A team of attorneys has filed lawsuits in federal court on behalf of 53 dead and sick workers against Jacobs Engineering, a Fortune 500 government contractor hired by the Tennessee Valley Authority (TVA) to clean up following the spill of over a billion gallons of coal ash from a holding pond at the federally-owned corporation’s Kingston power plant in eastern Tennessee on Dec. 22, 2008. The spill inundated a nearby residential community and contaminated the Emory and Clinch rivers with coal ash, which is laden with heavy metalsradioactive elements, and other health-damaging contaminants. The disaster also spurred the federal regulations now targeted for rollback.

After the USA Today Network-Tennessee published an investigation into conditions at the cleanup site, more workers came forward with similar stories of lung disease, cancers, and skin conditions. Since then, the attorneys involved in the case filed a new lawsuit in state court on behalf of an additional 180 dead or sick workers.

The federal lawsuit is expected to get underway later this year. It was delayed in part due to a fire at the offices of the plaintiffs’ attorneys, the cause of which remains unknown.

While the Environmental Protection Agency (EPA) wanted the cleanup workers to be given protective gear, it met resistance from Jacobs Engineering and The Shaw Group, the Louisiana-based government contractor hired by TVA for technical advice on the project. Workers say the companies downplayed the dangers of coal ash and seemed concerned about alarming the public.

In the end, the EPA signed off on a safety plan that did not require workers to be given protective suits and that made it difficult for them to qualify for a respirator or even a dust mask — and the companies resisted implementing even that.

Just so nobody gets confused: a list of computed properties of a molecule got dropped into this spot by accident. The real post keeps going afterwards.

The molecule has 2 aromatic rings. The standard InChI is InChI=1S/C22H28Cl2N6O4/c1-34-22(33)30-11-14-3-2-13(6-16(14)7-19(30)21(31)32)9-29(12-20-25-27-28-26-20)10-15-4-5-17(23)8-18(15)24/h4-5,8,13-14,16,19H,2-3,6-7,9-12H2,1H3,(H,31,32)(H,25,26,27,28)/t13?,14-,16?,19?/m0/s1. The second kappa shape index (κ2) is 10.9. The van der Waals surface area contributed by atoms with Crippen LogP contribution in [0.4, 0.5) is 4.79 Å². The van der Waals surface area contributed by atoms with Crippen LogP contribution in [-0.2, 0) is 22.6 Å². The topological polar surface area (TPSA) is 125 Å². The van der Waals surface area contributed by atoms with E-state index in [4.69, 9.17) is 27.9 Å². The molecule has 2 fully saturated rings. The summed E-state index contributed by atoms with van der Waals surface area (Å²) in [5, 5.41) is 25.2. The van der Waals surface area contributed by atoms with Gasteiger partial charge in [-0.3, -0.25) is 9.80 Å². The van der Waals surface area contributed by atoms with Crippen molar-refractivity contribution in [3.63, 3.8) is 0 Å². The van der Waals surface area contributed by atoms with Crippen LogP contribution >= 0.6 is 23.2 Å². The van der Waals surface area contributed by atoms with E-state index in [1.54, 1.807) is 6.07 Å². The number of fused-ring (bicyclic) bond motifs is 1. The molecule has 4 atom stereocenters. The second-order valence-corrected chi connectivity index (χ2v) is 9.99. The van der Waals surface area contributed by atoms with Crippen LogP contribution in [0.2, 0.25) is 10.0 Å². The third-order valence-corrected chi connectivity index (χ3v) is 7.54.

“Jacobs’ site safety manager, Tom Bock, and TVA site supervisor Gary McDonald both have admitted refusing workers’ requests for respirators and dust masks in violation of the plan’s rules on the approval process,” the USA Today Network-Tennessee reported.

Warnings Were Given

The news network’s reporting on the Kingston cleanup recounted the dangerous working conditions at the spill site, with tornados of coal ash blowing across the landscape and workers eating atop coal ash heaps with only bottled water to clean themselves. However, it did not get all of the facts right. This is how the first story in the series opened:

It was the nation’s largest coal ash spill, and it would bring a stampede of government supervisors, environmental advocates, lawyers, journalists, politicians and contractors to Kingston, Tenn.

But not one of them asked why the hundreds of blue-collar laborers cleaning up the mess weren’t wearing even basic dust masks.

It’s not true that no one visiting the disaster site inquired into the workers’ safety.…

April 12, 2018

THE BAGGAGE SYSTEM AT DENVER: PROSPECTS AND LESSONS

This article discusses the fundamental design difficulties of the fully automated baggage system originally planned for the New Denver Airport, and their implications for airport and airline management. Theory, industrial experience, and the reality at Denver emphasize the difficulty of achieving acceptable standards of performance when novel, complex systems are operating near capacity. United Airlines will thus make the Denver system “work” by drastically reducing its complexity and performance. Automated baggage systems are risky. Airlines and airports considering their use should assess their design cautiously and far in advance, and install complementary, backup systems from the start.

Read here.